Being thus completely settled, and, to use his own words, "to rights,” one would imagine that he would begin to enjoy the comforts of his situation, to read newspapers, to talk politics, něglect his own business, and attend to the affairs of the nation, like a useful or pātriotic citizen ; but now it is that his wayward disposition again begins to operate. He soon grows tired of a spot where there is no longer any room for improvement, sells his farm-his air-căstle, petticoatwindows and all, reloads his cart, shoulders his axe, puts himself at the head of his family, and wanders away in search of new lands, again to fell trees, again to clear cornfields, again to build a shingle-palace, and again to sell off, and wander.

LESSON CX.

On the dangers of moral sentiment, unaccompanied with active

virtue.—ALISON.

Of the various appearances of melancholy weakness in youth, none is more general or more fatal to every duty or hope of the christian, than that, where the youthful taste is exalted above the condition in which life is to be passed. The faithful pārent, or the wise instructer of the young, will ever assiduously accommodate the ideas of excellence to the actual circumstances and the probable scenes in which their future years are to be engaged; and every condition of life undoubtedly affords opportunities for the highest excellence of which our nature is susceptible. If, on the other hand, these hours are neglected, --if the fancy of youth be suffered to expand into the regions of visionary perfection,-if compositions, which nourish all these chimerical opinions, are permitted to hold an undue share in the studies of the young,-if, what is far more, no employments of moral labor and intellectual activity are afforded them to correct this progressive indolence, and give strength and energy to their opening minds, there is much dānger that the seeds of irreme'diable evil are sown, and that the future harvest of life will be only feebleness, and contempt, and sorrow.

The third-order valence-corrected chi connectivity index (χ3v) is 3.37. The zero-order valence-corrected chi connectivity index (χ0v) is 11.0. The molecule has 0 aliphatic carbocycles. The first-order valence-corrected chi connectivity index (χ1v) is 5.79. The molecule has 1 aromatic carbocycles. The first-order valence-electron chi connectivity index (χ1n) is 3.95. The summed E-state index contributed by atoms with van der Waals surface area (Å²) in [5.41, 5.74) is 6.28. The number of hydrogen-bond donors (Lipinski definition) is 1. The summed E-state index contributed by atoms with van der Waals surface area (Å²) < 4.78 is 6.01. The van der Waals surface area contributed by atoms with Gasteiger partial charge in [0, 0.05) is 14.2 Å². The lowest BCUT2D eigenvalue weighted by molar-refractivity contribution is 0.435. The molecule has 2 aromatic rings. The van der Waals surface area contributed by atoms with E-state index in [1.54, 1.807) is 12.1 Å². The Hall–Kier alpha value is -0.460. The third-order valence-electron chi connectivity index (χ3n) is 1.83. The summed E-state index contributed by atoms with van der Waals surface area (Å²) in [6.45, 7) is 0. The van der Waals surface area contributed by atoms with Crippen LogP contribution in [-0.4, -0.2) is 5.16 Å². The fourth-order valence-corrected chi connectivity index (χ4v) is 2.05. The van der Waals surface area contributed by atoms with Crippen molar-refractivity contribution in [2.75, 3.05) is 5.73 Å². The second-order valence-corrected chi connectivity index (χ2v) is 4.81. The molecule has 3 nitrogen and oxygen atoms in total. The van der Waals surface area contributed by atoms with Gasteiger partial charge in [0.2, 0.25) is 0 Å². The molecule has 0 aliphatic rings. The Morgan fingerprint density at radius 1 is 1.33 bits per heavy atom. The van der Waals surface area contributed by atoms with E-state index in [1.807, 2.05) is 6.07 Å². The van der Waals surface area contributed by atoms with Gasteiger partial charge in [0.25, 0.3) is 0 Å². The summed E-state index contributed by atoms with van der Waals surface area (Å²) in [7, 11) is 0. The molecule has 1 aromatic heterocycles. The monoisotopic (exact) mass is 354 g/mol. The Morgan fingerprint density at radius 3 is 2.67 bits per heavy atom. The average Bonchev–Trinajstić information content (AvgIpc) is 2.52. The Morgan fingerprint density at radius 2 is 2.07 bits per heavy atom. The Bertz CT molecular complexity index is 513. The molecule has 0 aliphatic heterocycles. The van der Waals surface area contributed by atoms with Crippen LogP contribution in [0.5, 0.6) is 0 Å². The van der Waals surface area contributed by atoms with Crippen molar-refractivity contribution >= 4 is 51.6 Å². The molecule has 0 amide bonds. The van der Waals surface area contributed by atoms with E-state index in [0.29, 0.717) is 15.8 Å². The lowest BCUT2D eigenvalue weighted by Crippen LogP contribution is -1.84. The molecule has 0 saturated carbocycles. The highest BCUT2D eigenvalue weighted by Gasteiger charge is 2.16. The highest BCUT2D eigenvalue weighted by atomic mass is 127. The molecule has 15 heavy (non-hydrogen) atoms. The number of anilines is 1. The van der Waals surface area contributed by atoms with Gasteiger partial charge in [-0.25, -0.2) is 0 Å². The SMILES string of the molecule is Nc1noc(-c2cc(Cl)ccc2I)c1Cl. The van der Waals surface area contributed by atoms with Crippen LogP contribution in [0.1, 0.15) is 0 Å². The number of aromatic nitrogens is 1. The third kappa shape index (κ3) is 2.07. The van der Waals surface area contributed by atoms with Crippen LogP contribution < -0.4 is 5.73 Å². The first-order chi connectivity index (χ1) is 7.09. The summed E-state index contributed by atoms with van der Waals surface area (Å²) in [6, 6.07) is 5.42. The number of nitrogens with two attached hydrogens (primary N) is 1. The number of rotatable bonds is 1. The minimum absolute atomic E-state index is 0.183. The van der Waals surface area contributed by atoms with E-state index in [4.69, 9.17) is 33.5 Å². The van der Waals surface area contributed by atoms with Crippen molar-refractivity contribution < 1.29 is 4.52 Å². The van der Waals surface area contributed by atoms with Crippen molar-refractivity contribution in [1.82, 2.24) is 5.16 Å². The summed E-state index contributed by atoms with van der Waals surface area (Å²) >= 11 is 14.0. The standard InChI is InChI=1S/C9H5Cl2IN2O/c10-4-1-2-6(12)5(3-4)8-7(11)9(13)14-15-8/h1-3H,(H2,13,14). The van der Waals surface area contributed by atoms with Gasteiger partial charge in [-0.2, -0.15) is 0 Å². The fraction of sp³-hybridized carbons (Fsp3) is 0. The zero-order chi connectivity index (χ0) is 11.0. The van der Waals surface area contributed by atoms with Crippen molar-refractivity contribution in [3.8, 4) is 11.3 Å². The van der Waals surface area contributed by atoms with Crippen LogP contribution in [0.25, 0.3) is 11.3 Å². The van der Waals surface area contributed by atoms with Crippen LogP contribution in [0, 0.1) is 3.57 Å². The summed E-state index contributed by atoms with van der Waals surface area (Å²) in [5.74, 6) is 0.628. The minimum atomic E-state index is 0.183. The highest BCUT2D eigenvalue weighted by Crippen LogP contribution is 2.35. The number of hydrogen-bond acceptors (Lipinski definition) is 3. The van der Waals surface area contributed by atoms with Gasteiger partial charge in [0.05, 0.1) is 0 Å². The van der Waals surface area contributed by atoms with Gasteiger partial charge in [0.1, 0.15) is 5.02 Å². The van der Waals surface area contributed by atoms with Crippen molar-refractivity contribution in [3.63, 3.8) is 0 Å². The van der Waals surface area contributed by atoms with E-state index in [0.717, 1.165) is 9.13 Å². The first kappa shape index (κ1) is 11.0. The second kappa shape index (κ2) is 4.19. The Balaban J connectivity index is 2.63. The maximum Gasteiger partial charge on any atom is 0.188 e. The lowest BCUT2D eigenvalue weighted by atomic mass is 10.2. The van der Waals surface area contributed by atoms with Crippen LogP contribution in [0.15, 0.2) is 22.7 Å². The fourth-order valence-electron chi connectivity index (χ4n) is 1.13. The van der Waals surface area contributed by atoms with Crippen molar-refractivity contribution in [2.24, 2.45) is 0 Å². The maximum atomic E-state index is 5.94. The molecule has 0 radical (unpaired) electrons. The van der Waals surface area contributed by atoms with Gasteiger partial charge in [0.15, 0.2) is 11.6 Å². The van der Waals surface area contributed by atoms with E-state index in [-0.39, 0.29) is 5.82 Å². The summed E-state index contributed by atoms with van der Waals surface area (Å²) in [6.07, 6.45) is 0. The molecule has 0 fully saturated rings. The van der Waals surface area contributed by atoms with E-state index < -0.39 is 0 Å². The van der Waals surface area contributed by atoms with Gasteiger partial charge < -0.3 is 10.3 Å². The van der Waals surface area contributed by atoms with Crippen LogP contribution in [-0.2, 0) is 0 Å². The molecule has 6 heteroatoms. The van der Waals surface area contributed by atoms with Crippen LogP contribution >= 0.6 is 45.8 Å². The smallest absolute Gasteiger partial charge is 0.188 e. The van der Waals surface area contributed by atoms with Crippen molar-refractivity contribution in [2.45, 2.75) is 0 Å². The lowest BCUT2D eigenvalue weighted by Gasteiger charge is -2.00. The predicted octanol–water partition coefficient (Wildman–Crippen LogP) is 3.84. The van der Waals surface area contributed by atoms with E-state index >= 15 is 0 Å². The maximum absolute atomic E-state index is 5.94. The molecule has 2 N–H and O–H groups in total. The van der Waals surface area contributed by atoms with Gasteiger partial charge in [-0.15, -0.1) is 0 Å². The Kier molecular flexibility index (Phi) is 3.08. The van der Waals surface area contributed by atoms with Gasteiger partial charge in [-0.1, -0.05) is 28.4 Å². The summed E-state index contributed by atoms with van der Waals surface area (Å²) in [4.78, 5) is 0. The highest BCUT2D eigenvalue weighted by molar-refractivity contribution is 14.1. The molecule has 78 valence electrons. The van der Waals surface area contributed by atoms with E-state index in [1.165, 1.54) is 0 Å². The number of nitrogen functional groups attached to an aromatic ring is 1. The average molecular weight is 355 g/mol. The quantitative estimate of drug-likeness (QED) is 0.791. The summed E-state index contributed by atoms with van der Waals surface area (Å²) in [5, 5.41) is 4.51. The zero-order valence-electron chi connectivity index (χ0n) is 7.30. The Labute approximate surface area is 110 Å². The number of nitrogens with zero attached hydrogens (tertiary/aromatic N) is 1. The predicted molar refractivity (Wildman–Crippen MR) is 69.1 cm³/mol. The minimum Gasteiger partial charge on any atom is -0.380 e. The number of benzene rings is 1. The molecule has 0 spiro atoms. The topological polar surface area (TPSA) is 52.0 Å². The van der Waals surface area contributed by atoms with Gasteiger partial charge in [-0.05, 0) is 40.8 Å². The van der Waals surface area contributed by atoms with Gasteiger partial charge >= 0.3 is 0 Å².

If, in the first place, it is to the common duties of life they advance, how singularly unprepared are they for their discharge! In all ranks and conditions, these duties are the same ;-every where sācred in the eyes of God and man ;every where requiring activity, and firmness, and perseverance of mind ;—and every where only to be fulfilled by the deep sense of religious obligation. For such scenes, however, of common trial and of universal occurrence, the characters we are considering are ill prepared.—Their habits have given them no energy or activity ;—their studies have enlightened their imaginations, but not warmed their hearts ;—their anticipations of action have been upon a romantic theatre, not upon the humble dust of mortal life.

It is the fine-drawn scenes of visionary distress to which they have been accustomed, not the plain circumstances of common wretchedness.—It is the momentary exertions of generosity or greatness which have elevated their fancy, not the long and patient struggle of pious duty. It is before